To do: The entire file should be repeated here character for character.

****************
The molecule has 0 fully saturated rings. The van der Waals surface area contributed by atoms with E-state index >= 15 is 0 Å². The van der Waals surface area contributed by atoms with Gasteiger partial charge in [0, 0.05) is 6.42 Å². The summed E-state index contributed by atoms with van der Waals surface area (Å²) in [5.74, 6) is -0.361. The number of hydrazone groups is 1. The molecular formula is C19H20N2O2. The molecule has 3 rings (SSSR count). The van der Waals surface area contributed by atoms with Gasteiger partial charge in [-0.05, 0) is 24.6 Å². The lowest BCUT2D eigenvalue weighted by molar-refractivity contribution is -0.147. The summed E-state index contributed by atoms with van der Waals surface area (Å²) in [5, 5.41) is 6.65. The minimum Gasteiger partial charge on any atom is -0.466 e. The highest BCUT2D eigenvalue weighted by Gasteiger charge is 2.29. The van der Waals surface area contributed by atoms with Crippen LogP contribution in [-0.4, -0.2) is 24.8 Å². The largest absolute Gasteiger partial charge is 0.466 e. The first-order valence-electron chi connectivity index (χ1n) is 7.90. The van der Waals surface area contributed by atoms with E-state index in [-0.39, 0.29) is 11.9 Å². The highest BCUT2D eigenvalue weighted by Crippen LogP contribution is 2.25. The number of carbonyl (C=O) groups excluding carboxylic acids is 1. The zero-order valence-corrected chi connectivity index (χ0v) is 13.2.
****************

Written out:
The molecule has 0 fully saturated rings. The van der Waals surface area contributed by atoms with E-state index >= 15 is 0 Å². The van der Waals surface area contributed by atoms with Gasteiger partial charge in [0, 0.05) is 6.42 Å². The summed E-state index contributed by atoms with van der Waals surface area (Å²) in [5.74, 6) is -0.361. The number of hydrazone groups is 1. The molecular formula is C19H20N2O2. The molecule has 3 rings (SSSR count). The van der Waals surface area contributed by atoms with Gasteiger partial charge in [-0.05, 0) is 24.6 Å². The lowest BCUT2D eigenvalue weighted by molar-refractivity contribution is -0.147. The summed E-state index contributed by atoms with van der Waals surface area (Å²) in [5, 5.41) is 6.65. The minimum Gasteiger partial charge on any atom is -0.466 e. The highest BCUT2D eigenvalue weighted by Gasteiger charge is 2.29. The van der Waals surface area contributed by atoms with Crippen LogP contribution in [-0.4, -0.2) is 24.8 Å². The largest absolute Gasteiger partial charge is 0.466 e. The first-order valence-electron chi connectivity index (χ1n) is 7.90. The van der Waals surface area contributed by atoms with E-state index in [-0.39, 0.29) is 11.9 Å². The highest BCUT2D eigenvalue weighted by Crippen LogP contribution is 2.25. The number of carbonyl (C=O) groups excluding carboxylic acids is 1. The zero-order valence-corrected chi connectivity index (χ0v) is 13.2.